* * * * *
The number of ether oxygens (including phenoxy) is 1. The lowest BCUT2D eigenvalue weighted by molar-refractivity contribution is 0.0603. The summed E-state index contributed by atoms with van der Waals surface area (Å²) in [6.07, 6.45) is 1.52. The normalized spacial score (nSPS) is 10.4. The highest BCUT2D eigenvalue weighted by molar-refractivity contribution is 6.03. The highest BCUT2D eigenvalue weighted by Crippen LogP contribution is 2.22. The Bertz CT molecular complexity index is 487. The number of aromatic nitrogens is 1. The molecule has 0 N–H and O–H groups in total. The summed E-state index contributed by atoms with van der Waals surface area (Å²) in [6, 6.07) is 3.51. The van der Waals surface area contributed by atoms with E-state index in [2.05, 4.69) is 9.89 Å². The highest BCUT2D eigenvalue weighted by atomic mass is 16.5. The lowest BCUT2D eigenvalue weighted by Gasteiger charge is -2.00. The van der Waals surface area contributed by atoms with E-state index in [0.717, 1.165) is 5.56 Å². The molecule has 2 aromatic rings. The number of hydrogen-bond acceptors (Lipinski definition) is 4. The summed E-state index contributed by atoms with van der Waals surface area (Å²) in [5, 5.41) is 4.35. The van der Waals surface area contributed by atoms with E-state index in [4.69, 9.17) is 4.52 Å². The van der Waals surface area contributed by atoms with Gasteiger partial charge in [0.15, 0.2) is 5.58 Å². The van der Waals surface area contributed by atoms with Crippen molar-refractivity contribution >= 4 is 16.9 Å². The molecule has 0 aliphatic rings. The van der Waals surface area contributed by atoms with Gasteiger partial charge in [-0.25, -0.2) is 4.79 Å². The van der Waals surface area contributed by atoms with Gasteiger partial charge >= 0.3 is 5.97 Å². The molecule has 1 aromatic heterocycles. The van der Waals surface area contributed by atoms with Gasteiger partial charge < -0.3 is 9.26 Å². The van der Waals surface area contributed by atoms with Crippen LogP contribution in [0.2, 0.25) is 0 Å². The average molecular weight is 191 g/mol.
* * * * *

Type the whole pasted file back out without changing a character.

The number of ether oxygens (including phenoxy) is 1. The lowest BCUT2D eigenvalue weighted by molar-refractivity contribution is 0.0603. The summed E-state index contributed by atoms with van der Waals surface area (Å²) in [6.07, 6.45) is 1.52. The normalized spacial score (nSPS) is 10.4. The highest BCUT2D eigenvalue weighted by molar-refractivity contribution is 6.03. The highest BCUT2D eigenvalue weighted by Crippen LogP contribution is 2.22. The Bertz CT molecular complexity index is 487. The number of aromatic nitrogens is 1. The molecule has 0 N–H and O–H groups in total. The summed E-state index contributed by atoms with van der Waals surface area (Å²) in [6, 6.07) is 3.51. The van der Waals surface area contributed by atoms with E-state index in [2.05, 4.69) is 9.89 Å². The highest BCUT2D eigenvalue weighted by atomic mass is 16.5. The lowest BCUT2D eigenvalue weighted by Gasteiger charge is -2.00. The van der Waals surface area contributed by atoms with E-state index in [0.717, 1.165) is 5.56 Å². The molecule has 2 aromatic rings. The number of hydrogen-bond acceptors (Lipinski definition) is 4. The summed E-state index contributed by atoms with van der Waals surface area (Å²) in [5, 5.41) is 4.35. The van der Waals surface area contributed by atoms with E-state index in [4.69, 9.17) is 4.52 Å². The van der Waals surface area contributed by atoms with Gasteiger partial charge in [0.15, 0.2) is 5.58 Å². The van der Waals surface area contributed by atoms with Crippen molar-refractivity contribution >= 4 is 16.9 Å². The molecule has 0 aliphatic rings. The van der Waals surface area contributed by atoms with Gasteiger partial charge in [-0.25, -0.2) is 4.79 Å². The van der Waals surface area contributed by atoms with Gasteiger partial charge >= 0.3 is 5.97 Å². The molecule has 1 aromatic heterocycles. The van der Waals surface area contributed by atoms with Gasteiger partial charge < -0.3 is 9.26 Å². The van der Waals surface area contributed by atoms with Crippen LogP contribution in [0.2, 0.25) is 0 Å². The average molecular weight is 191 g/mol.